You mentioned Big Brothers Big Sisters as well, which I think a lot of people are aware of. It’s a great organization. But I want to speak to the last point because it really brings home the entirety of our conversation, which is actually sponsoring a refugee, which I think you may have mentioned, tracks back a little bit tear history, tell us a little bit about how people can get involved at that level?
Nicholas Kristof 33:47
So I think there are a lot of people who you know, have kind of goodwill toward refugees, and yet don’t really know what to do next. And there’s this group welcome.us, which is modeled on the Canadian approach of having groups who sponsor refugees. And it’s been an incredible success in Canada, it has helped refugees, you know, figure out how to get a job, how to manage the bus routes, how to get an English class is how their kids can adjust. And it’s been fantastic for the sponsors as well. So it’s bringing this kind of a sponsorship model to the US and coaching groups. It can be a book club, it can be a church group, coaching them on how they can adopt a refugee from Ukraine or Afghanistan or wherever it may be, and supporting them as they do it. And, you know, Andy, as you say, it’s kind of personal to me, because my dad was an East European refugee who arrived in this country in 1952. And the help that some of the sponsors in Portland, Oregon provided at that time, that was transformative for the Kristof’s.
Andy Slavitt 34:54
Well, you know, it really does bring the conversation full circle because, you know, there’s this man who ends up being your father, you know, living on the other side of the world, as many, many people were displaced at that point in time, just as many people are displaced today. And, you know, we talk about the numbness you get from the news and the numbness, Syrian refugees and other refugees, soon to be many climate refugees displaced around the world. And this sense of, I really am convinced it’s not just the disparate the news, but the lack of agency, one feels it seeing problems that feel too big to get out and too big to solve. And so I love the fact that you found and I’ve identified a number of organizations that have said, no, these problems aren’t too big to solve. We need to solve them all together. But we could take them on if we if we focus on them and have real purpose.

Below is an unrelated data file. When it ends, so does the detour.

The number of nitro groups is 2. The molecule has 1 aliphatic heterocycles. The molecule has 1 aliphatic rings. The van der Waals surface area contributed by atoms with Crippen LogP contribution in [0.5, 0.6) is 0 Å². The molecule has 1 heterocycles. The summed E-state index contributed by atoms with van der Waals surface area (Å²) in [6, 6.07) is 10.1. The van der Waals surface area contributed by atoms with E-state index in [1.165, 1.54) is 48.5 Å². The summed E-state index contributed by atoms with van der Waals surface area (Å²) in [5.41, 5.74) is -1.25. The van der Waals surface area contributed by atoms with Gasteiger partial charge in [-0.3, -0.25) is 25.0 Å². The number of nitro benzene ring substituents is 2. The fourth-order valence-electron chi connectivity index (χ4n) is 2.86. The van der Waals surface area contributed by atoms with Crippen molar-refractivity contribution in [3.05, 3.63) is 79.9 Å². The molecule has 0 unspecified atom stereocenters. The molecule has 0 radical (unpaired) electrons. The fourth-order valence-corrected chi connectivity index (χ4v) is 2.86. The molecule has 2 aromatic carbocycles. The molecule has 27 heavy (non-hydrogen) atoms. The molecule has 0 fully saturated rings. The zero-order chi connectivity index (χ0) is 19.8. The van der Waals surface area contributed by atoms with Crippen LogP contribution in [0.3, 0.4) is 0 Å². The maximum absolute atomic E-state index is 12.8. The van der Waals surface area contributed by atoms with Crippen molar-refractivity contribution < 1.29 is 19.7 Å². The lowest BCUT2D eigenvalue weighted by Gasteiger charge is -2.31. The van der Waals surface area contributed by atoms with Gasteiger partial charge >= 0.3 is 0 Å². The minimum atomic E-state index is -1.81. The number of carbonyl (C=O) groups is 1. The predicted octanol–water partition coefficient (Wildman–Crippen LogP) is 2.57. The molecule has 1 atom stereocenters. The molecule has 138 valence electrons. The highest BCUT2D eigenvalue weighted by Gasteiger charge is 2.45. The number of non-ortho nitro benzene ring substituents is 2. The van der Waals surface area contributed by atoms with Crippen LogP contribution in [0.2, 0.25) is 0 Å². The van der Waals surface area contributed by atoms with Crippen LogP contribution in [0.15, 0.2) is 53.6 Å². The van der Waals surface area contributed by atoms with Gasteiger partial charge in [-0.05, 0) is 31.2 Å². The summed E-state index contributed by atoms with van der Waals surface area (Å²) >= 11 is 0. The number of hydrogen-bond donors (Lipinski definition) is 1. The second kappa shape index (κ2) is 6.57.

Nicholas Kristof 35:50
Yeah, the, you know, in the nonprofit world, people say that interventions have a somewhat mixed record of success, but they have this almost perfect record of helping oneself. And there’s something to that.
Andy Slavitt 36:02
The Kristoff, thank you for coming into bubble. Thanks for reporting on your time spent with people in Ukraine, and what some of the lessons are for us to both do our best for the Ukrainian people. And then to overcome some of the things that that we see. And I think this holiday season, I hope we all come at it with a sense of hope and optimism and focus. But the only way that that happens is if we’re doing stuff, not just sit back and watching it happen.
Nicholas Kristof 36:34
Well, thank you for the conversation. And thanks for shining a light on these ways that people can actually help this holiday season make a real difference.
Andy Slavitt 36:54